Thursday, 14 December 2023
by Rose White
Judaism is based on a construct of ethical codes of conduct that are taught at weekly gatherings. Each week on Saturday mornings, Jews come together to read a weekly portion of the Torah (Old testament) to learn about the tenets of living in harmony with Jewish ethics. One of these principles is the ban on taking interest on a loan. The ban is mentioned in the weekly Torah reading Ki Tzei.
Bitcoin = the protocol and payment network.
bitcoin = the currency.
Initially challenging for modern investors to comprehend, the ban on interest is rooted in severe consequences for non-payment in pre-biblical times, often leading to debt bondage and enslavement of the debtor and their family. This prohibition aimed to prevent such dire outcomes. The question arises: why is charging interest a standard practice in modern times?
Interest typically serves to counter the loss of purchasing power caused by monetary inflation. The supply of money matters. How much of the total do you own? What happens if there are 1000 units of money in the economy, you have 100 and the government increases the supply by 1000 units ? Your money is worth half as much as before. To offset inflation, market participants use mechanisms like interest rates.
Additionally, giving up money creates an opportunity cost. The return you could get on your money in the future if you parted with that money today should, in theory, be positive given the risk of loss and the fact that you cannot use the money for other investments.
Jewish law prohibits charging interest but it does not prohibit commerce and the exchange of money, including loans. In fact, the borrower remains responsible to pay back the debt in full. Lending is viewed positively and is consistent with Judaism’s ethos of caring for others. Yet, from an ethical standpoint, opportunity costs shouldn’t play a role in demanding interest rates. Unfortunately, strict restrictions on interest led to a decline in lending, which negatively impacted the economy. A solution had to be found.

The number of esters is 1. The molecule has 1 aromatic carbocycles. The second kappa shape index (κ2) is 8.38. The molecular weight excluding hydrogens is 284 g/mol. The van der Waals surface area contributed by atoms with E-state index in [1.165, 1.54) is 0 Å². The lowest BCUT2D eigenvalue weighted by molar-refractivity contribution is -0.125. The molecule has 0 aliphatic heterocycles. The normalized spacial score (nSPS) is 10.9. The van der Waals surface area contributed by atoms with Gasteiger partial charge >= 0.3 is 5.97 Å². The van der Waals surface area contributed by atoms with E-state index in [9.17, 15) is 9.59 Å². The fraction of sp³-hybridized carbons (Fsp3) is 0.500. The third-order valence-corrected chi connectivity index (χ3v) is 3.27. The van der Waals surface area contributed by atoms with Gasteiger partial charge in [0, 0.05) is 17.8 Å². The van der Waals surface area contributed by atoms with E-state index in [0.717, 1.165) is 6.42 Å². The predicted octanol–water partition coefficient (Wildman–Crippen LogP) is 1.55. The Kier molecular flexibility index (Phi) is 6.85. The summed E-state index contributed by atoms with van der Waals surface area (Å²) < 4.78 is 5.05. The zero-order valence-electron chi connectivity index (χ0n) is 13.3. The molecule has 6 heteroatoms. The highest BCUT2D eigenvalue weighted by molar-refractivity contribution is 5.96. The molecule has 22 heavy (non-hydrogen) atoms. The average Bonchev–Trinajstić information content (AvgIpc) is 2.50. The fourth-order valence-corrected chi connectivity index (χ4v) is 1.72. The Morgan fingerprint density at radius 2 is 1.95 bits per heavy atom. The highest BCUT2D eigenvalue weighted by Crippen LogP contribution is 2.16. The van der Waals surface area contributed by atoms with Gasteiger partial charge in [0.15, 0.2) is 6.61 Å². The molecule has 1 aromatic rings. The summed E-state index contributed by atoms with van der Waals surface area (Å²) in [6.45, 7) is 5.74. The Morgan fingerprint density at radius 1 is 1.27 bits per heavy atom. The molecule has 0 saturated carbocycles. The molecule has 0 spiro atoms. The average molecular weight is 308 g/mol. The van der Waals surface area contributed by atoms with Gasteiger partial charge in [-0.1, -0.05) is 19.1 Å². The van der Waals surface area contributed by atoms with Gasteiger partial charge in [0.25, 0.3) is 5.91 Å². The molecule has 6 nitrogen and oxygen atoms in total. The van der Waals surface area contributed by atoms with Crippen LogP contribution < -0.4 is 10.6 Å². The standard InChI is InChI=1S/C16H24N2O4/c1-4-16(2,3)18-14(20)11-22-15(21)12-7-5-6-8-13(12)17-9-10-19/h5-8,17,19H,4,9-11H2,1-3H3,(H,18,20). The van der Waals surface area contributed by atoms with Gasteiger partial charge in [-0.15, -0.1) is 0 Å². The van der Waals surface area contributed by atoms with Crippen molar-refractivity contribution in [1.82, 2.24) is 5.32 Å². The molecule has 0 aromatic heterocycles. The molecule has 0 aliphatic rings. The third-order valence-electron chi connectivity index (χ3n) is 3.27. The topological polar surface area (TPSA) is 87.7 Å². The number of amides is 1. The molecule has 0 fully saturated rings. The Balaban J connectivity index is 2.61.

Jewish scholars invented a clever workaround to the need of charging interest, called Heter Iska. An agreement through which two parties become business partners, rather than one party extending a loan to the other. This type of business venture is called a Pikadon.
In this venture, no interest is paid, but a complex partnership is formed where part of the profit is shared with the lender. The reasoning is that since both parties are partners, they also share the risk of the business, and thus sharing the profits is ethically justifiable and is not seen as an interest payment.
While this is an interesting approach to creating modern guidelines that follow ancient Jewish law, it may not fully address the core of the issue, namely the ethical one. After all, charging interest is forbidden. Not just in Judaism, but in all monotheistic religions. I suggest that the problem could be solved ethically with Bitcoin.
Bitcoin is money that eliminates the need for lenders to charge interest to counter purchasing power loss, since bitcoin is disinflationary, meaning the rate of inflation (new supply) decreases over time. According to the protocol’s code, mining rewards halve roughly every four years until the last fraction of a bitcoin is mined in 2140. After that the inflation rate will be zero. These rules are hard-coded into the protocol and cannot be arbitrarily changed. Bitcoin is designed to increase purchasing power over time, forever.
This marks a significant technological advancement. Unlike other monies with elastic supplies that can expand with demand, such as precious metals or fiat currencies, bitcoin has a perfectly inelastic supply.